Trump could make the pivot great again
15 Nov 2016|

Speculation regarding the implications of Donald Trump’s win for Asia has been, to be charitable, all over the map. Some argue that Trump’s victory is a win for China because he’ll seek to cut deals with Beijing, leaving America’s allies, Australia included, in what can only be described as part of a growing Chinese sphere of influence. In fact, many scholars and analysts in China, backed up by my own conversations with Beijing-based international affairs experts, seem to think that President Trump’s ‘America First is code for ‘Asia last’—with Washington tending to its own domestic affairs for the foreseeable future.

But those who are likely to advise Trump on Chinaor who are already doing so—are likely reading such analysis and summing it up in one word: nonsense.

Having worked closely with many of the people who will be guiding the new administration on national security matters, at least according to the various news reports, I come bearing good news. Judging by their previous work, the various scholars, experts and politicians likely to guide President Trump on China are all of a mind to take a firmer line against Beijing. In fact, there’s every reason to believe a Trump administration will work hard to do what President Obama wouldn’t: lead a pivot to Asia that seeks to constrain Chinese actions, with a particular focus on reinforcing the relative decline in America’s military might.

I would offer a four-part plan that could operationalise that scheme:

1. ‘Asia First’: Trump must make Asia his top international priority. The alternatives are unconvincing. Russia might be flexing its muscles in Syria and Ukraine, but Moscow faces long-term demographic and economic challenges. With big cuts coming to his military budget, Putin’s power to sway global events has likely peaked. ISIS remains a long-term challenge for the Middle East, but the group is slowly but surely losing territory and the means to attack the West in an existential fashion.

An ‘Asia First’ approach recognises that China will present a growing challenge for decades and that America’s most lucrative economic prospects are tied to the region.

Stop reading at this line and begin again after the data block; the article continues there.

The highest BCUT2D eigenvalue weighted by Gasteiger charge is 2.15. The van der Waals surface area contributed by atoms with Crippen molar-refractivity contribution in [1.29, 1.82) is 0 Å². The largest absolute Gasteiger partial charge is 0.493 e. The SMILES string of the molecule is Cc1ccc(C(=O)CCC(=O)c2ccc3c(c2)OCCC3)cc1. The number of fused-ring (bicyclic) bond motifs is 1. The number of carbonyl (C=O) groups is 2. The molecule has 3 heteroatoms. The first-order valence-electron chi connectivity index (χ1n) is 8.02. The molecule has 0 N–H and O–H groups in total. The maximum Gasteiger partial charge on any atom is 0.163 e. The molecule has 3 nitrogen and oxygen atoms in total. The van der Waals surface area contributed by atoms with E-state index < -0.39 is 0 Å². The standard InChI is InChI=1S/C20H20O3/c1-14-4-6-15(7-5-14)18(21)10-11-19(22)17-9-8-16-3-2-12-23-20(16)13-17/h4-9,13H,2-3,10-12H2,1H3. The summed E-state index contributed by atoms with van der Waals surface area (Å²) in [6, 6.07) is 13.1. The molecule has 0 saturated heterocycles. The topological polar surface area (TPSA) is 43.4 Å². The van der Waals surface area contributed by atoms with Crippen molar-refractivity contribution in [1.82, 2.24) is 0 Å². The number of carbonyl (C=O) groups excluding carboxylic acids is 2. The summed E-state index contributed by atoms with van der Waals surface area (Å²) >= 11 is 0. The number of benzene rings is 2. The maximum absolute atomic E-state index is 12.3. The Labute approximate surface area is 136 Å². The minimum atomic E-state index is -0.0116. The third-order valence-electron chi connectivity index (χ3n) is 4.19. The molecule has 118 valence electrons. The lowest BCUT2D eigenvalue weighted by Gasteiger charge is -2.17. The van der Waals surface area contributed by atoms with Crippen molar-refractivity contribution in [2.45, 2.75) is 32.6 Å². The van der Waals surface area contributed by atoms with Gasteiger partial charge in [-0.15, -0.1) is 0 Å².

2. Reassure allies: Foreign diplomats that I’m in contact with in the Asia–Pacific repeatedly question America’s resolve to not only honor treaty commitments, but even to back its own interests. They see Washington as being obsessed with the Middle East, or as a weary nation looking for the exits.

So how does one fix what is a perception challenge? While there’s no simple solution, President Trump must stick to basics. For instance, he should make sure he attends any regional conference he’s slated for—a sign of commitment President Obama let slide when he backed out of the East Asia Summit in 2013.

He’ll need to build on that, including making new commitments that reinforce the status-quo. For example, if Trump is serious about ditching the Trans-Pacific Partnership (TPP), he’ll need to create new pathways toward stronger economic ties, like with nations such as Vietnam and Taiwan, both of which are keen to ensure they’re not dependent on China for their economic livelihood.

3. Stop useless spin: We all know consecutive US administrations ‘welcome China’s peaceful rise’. Such talk must end. America must clearly state that, while it hopes to partner with Beijing where our interests intersect, it sees Beijing as a competitor elsewhere. More importantly, when China acts aggressively, America must speak up.

4. Time for a bold military strategy. While many felt Obama’s rebalance to Asia was too heavily focused on the military arm, I’d argue that it never went far enough. Beijing has spent the past decade perfecting a strategy to counter US military strengths through its anti-access/area-denial (A2/AD) strategy. And while the Pentagon has championed operational concepts such as Air–Sea Battle to negate Beijing’s efforts, the communications strategies to explain such ideas have been problematic. Air-Sea Battle, for example, is now being replaced by a new plan dubbed JAM-GC, about which, after two years, the most basic details are yet to emerge.

Here’s where a Trump administration can change course for the better, with the US Navy playing a vital role. America must clearly define a much more robust military strategy for weakening Chinese A2/AD. With what is increasingly being seen as the likely nomination of Congressman Randy Forbes as the new Secretary of the Navy, such a strategy could be quickly formulated.

With that plan, a Trump presidency could be a net positive for the region and for America’s allies. At least if you’re looking for a US policy on Asia that will seeks to restrain China’s bullying tendency with hard talk and concrete action.